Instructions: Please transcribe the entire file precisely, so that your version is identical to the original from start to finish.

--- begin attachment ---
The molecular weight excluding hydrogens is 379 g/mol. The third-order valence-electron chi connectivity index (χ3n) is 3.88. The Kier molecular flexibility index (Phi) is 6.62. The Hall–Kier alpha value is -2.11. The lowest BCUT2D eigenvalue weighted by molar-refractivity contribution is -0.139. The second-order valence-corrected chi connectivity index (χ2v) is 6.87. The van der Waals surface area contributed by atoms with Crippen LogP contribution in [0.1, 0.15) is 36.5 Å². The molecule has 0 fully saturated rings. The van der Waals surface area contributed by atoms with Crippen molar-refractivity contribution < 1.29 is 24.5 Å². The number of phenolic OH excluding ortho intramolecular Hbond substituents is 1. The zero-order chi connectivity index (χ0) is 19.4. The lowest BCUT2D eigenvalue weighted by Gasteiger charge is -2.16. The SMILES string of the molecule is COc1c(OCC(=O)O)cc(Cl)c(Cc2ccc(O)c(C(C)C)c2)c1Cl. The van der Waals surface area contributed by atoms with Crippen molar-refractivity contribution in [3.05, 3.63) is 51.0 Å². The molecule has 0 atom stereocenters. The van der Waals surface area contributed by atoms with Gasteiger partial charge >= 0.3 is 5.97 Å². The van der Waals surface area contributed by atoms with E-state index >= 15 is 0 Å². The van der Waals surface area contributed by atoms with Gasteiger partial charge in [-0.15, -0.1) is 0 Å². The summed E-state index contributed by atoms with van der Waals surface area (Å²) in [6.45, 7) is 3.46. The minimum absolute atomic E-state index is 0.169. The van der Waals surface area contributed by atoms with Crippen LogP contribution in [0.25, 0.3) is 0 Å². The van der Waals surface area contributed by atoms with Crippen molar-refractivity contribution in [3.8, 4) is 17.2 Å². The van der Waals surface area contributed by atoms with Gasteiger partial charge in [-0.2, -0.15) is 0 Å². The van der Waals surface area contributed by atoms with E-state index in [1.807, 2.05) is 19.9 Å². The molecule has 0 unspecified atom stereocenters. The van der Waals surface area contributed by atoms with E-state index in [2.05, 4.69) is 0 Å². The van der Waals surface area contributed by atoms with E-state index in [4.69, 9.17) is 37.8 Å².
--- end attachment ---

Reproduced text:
The molecular weight excluding hydrogens is 379 g/mol. The third-order valence-electron chi connectivity index (χ3n) is 3.88. The Kier molecular flexibility index (Phi) is 6.62. The Hall–Kier alpha value is -2.11. The lowest BCUT2D eigenvalue weighted by molar-refractivity contribution is -0.139. The second-order valence-corrected chi connectivity index (χ2v) is 6.87. The van der Waals surface area contributed by atoms with Crippen LogP contribution in [0.1, 0.15) is 36.5 Å². The molecule has 0 fully saturated rings. The van der Waals surface area contributed by atoms with Crippen molar-refractivity contribution < 1.29 is 24.5 Å². The number of phenolic OH excluding ortho intramolecular Hbond substituents is 1. The zero-order chi connectivity index (χ0) is 19.4. The lowest BCUT2D eigenvalue weighted by Gasteiger charge is -2.16. The SMILES string of the molecule is COc1c(OCC(=O)O)cc(Cl)c(Cc2ccc(O)c(C(C)C)c2)c1Cl. The van der Waals surface area contributed by atoms with Crippen molar-refractivity contribution in [3.05, 3.63) is 51.0 Å². The molecule has 0 atom stereocenters. The van der Waals surface area contributed by atoms with Gasteiger partial charge >= 0.3 is 5.97 Å². The van der Waals surface area contributed by atoms with E-state index >= 15 is 0 Å². The van der Waals surface area contributed by atoms with Gasteiger partial charge in [-0.15, -0.1) is 0 Å². The summed E-state index contributed by atoms with van der Waals surface area (Å²) in [6.45, 7) is 3.46. The minimum absolute atomic E-state index is 0.169. The van der Waals surface area contributed by atoms with Crippen LogP contribution in [0.25, 0.3) is 0 Å². The van der Waals surface area contributed by atoms with Crippen molar-refractivity contribution in [3.8, 4) is 17.2 Å². The van der Waals surface area contributed by atoms with Gasteiger partial charge in [-0.2, -0.15) is 0 Å². The van der Waals surface area contributed by atoms with E-state index in [1.807, 2.05) is 19.9 Å². The molecule has 0 unspecified atom stereocenters. The van der Waals surface area contributed by atoms with E-state index in [2.05, 4.69) is 0 Å². The van der Waals surface area contributed by atoms with E-state index in [4.69, 9.17) is 37.8 Å².